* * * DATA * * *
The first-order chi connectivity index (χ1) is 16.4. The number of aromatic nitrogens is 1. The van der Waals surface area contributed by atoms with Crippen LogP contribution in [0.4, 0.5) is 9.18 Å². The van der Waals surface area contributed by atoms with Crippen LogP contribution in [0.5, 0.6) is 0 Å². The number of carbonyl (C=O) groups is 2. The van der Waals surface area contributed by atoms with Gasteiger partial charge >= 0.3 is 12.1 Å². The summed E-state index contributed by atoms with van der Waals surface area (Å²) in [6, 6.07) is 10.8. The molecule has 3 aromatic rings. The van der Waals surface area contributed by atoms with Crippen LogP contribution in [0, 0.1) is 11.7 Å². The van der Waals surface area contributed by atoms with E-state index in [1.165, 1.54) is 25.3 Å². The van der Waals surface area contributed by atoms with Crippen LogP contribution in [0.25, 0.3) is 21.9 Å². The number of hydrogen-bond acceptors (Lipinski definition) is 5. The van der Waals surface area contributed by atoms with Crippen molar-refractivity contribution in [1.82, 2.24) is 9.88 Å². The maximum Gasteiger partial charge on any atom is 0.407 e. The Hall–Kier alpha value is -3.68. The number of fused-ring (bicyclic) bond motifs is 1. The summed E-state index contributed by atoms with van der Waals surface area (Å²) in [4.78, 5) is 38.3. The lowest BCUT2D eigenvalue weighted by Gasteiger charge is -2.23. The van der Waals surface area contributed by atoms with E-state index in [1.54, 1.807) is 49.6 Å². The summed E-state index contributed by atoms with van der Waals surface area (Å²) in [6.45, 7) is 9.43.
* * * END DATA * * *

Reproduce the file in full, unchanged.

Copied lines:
The first-order chi connectivity index (χ1) is 16.4. The number of aromatic nitrogens is 1. The van der Waals surface area contributed by atoms with Crippen LogP contribution in [0.4, 0.5) is 9.18 Å². The van der Waals surface area contributed by atoms with Crippen LogP contribution in [0.5, 0.6) is 0 Å². The number of carbonyl (C=O) groups is 2. The van der Waals surface area contributed by atoms with Gasteiger partial charge >= 0.3 is 12.1 Å². The summed E-state index contributed by atoms with van der Waals surface area (Å²) in [6, 6.07) is 10.8. The molecule has 3 aromatic rings. The van der Waals surface area contributed by atoms with Crippen LogP contribution in [0, 0.1) is 11.7 Å². The van der Waals surface area contributed by atoms with E-state index in [1.165, 1.54) is 25.3 Å². The van der Waals surface area contributed by atoms with Crippen LogP contribution in [0.25, 0.3) is 21.9 Å². The number of hydrogen-bond acceptors (Lipinski definition) is 5. The van der Waals surface area contributed by atoms with Crippen molar-refractivity contribution in [1.82, 2.24) is 9.88 Å². The maximum Gasteiger partial charge on any atom is 0.407 e. The Hall–Kier alpha value is -3.68. The number of fused-ring (bicyclic) bond motifs is 1. The summed E-state index contributed by atoms with van der Waals surface area (Å²) in [4.78, 5) is 38.3. The lowest BCUT2D eigenvalue weighted by Gasteiger charge is -2.23. The van der Waals surface area contributed by atoms with E-state index in [1.54, 1.807) is 49.6 Å². The summed E-state index contributed by atoms with van der Waals surface area (Å²) in [6.45, 7) is 9.43.